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AU - Mathew, Verghese

AU - Hasdai, David

AU - Holmes, David

AU - Garratt, Kirk N.

AU - Bell, Malcolm R.

AU - Lerman, Amir

AU - Melby, Steven

AU - Grill, Diane E.

AU - Berger, Peter B.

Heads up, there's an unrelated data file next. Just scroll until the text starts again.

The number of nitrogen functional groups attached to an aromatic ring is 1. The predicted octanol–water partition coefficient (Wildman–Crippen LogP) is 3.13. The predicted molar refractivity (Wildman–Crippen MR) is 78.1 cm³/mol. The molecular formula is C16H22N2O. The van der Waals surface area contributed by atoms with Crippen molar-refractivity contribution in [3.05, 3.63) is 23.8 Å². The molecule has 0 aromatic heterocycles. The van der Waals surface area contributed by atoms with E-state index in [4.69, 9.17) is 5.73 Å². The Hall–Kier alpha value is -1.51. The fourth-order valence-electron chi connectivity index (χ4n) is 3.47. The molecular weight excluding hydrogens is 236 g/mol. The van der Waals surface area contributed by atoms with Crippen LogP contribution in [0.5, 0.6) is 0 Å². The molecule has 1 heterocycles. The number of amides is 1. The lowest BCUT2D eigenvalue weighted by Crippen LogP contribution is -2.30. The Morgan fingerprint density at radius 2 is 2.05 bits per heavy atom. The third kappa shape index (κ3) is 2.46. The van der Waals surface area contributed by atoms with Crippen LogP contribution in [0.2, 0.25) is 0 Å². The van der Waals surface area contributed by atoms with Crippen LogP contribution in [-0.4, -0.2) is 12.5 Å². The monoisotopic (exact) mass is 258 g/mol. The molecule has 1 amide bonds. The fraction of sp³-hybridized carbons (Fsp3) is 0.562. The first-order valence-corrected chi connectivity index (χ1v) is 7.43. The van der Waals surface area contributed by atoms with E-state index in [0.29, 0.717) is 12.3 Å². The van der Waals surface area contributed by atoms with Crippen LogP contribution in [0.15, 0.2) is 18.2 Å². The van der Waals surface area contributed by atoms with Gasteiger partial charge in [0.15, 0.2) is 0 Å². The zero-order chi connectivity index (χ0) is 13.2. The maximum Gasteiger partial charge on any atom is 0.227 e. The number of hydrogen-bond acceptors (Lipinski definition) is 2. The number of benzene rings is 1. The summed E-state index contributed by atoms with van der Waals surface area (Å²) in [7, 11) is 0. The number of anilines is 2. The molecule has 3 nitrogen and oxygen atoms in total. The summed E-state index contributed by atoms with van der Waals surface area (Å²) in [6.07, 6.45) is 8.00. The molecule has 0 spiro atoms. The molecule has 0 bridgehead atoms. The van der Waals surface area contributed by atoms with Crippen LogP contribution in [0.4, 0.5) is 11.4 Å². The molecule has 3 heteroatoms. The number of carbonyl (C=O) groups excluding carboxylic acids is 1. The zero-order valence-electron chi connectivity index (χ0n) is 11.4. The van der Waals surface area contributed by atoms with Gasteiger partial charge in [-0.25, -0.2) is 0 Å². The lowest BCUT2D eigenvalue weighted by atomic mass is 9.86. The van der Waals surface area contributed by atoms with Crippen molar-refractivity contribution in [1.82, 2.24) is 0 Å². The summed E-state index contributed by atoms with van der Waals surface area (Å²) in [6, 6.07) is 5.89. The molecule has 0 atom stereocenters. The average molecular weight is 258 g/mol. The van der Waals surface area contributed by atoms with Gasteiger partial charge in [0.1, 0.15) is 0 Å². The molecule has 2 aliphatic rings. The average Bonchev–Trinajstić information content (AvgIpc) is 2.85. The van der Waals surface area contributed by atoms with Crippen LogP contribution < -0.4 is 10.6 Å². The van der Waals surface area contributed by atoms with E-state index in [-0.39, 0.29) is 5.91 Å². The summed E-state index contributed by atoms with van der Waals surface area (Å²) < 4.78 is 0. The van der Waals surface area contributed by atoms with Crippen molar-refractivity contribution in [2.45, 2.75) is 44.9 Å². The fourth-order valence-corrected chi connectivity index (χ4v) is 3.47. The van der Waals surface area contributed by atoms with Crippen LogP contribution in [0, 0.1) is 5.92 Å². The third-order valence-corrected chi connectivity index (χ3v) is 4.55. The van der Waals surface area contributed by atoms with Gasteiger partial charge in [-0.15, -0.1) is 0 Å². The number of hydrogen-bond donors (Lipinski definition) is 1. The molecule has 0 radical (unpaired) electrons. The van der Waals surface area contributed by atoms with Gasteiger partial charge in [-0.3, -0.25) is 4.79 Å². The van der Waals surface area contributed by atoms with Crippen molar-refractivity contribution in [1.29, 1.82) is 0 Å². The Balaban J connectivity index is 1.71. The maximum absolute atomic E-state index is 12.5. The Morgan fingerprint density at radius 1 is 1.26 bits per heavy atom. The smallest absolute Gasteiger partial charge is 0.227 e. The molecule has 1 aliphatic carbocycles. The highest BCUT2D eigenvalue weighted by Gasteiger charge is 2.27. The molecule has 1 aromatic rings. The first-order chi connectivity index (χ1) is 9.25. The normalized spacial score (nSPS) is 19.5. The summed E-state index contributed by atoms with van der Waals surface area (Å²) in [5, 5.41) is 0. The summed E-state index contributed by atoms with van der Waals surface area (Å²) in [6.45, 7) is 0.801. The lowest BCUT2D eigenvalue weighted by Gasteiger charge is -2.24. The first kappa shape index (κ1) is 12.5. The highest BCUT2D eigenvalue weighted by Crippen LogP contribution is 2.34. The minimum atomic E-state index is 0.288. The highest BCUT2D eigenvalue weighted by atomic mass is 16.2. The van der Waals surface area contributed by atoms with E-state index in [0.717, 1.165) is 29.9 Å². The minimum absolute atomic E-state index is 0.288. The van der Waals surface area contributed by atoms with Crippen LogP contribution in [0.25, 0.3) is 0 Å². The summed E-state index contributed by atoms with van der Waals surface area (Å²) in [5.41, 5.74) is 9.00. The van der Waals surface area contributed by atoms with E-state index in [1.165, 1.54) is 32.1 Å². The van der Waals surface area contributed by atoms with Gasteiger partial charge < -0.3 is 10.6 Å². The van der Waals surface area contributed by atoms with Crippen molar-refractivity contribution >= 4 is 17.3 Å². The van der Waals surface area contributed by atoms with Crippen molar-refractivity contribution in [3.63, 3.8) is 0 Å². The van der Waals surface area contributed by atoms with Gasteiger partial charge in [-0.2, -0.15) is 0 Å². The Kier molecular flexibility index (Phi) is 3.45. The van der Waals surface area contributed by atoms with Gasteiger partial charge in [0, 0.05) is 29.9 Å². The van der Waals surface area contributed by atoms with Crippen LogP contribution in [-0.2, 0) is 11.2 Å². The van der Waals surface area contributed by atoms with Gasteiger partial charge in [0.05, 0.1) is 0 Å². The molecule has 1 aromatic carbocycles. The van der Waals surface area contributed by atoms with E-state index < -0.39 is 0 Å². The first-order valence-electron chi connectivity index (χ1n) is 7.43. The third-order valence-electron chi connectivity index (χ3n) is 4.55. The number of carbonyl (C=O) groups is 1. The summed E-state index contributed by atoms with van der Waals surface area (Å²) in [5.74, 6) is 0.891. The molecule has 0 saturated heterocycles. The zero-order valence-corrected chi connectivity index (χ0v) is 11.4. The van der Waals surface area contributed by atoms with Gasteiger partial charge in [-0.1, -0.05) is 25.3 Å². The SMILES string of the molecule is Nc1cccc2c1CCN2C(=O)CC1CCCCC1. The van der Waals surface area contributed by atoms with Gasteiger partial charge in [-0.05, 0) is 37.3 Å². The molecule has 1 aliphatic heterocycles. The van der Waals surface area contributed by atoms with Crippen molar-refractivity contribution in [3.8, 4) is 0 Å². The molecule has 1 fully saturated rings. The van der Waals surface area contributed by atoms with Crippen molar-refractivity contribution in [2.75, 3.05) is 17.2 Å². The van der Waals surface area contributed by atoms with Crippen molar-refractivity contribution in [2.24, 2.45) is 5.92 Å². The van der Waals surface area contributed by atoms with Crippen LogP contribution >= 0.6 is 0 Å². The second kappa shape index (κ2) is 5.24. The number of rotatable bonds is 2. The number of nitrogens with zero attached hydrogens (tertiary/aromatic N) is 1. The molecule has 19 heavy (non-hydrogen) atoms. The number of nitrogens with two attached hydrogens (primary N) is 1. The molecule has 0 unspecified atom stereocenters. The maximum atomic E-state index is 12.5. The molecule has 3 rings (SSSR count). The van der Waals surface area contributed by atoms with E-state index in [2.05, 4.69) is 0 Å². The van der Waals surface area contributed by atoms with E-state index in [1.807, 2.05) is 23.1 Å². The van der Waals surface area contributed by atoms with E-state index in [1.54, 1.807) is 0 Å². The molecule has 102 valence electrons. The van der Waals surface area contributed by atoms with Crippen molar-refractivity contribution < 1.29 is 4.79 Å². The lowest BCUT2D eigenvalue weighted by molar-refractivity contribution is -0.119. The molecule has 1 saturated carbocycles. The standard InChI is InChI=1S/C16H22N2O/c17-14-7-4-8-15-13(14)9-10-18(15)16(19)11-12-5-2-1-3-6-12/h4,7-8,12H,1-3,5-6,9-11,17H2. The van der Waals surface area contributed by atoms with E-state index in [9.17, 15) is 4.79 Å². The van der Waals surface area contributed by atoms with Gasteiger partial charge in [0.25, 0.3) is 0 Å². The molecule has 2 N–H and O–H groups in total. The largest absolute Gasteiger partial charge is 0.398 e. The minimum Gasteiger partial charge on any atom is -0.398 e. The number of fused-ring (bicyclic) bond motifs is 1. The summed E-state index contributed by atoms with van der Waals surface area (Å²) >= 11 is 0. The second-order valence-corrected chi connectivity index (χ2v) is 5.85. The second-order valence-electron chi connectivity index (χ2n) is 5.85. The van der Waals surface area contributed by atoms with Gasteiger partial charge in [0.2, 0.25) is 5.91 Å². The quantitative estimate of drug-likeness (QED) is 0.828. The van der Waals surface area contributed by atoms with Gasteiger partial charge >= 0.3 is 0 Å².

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AB - Objectives. We sought to evaluate the outcome of patients undergoing multiple (three or more), contiguous stent implantation within a single native coronary artery. Background. The implantation of multiple stents within a single coronary artery is increasing in frequency, although the outcome of such patients is not well described. Methods. Forty-five patients without previous coronary artery bypass graft surgery (CABG) undergoing multiple, contiguous stent implantation in a single coronary artery were identified. Clinical and angiographic characteristics and outcomes were analyzed. Results. The angiographic success rate was 97.8%. The procedural success rate was 91.1%; stent occlusion during the initial hospital period occurred in four patients (8.9%). Death, myocardial infarction (MI), CABG, repeat target vessel intervention or severe angina occurred in 10 (23.3%) of 43 hospital survivors at 6-month follow-up. The indication for stent placement was threatened or abrupt closure in 30 patients (66.7%). Of the 25 patients with abrupt or threatened closure whose clinical and angiographic data would have indicated emergent CABG had stents not been available, the frequency of in-hospital death and Q wave MI was similar to that of a matched consecutive series of patients at our institution who underwent emergent CABG after failed angioplasty. At 1 year, the frequency of death, Q wave MI, CABG and severe angina at 1 year was similar in the two groups; the need for repeat percutaneous intervention was more common in the stent group (25% vs. 0%, p = 0.01). Conclusions. Implantation of multiple, contiguous intracoronary stents was associated with a high initial success rate, although the incidence of early stent closure was relatively high. Adverse events at 6 months of follow-up were more frequent than previously reported for elective single-stent implantation; however, adverse angiographic characteristics such as dissection and thrombus were frequent in this group. In addition, the strategy of multiple stent implantation in the setting of failed angioplasty is a reasonable alternative to emergent CABG, although the need for further percutaneous intervention must be anticipated.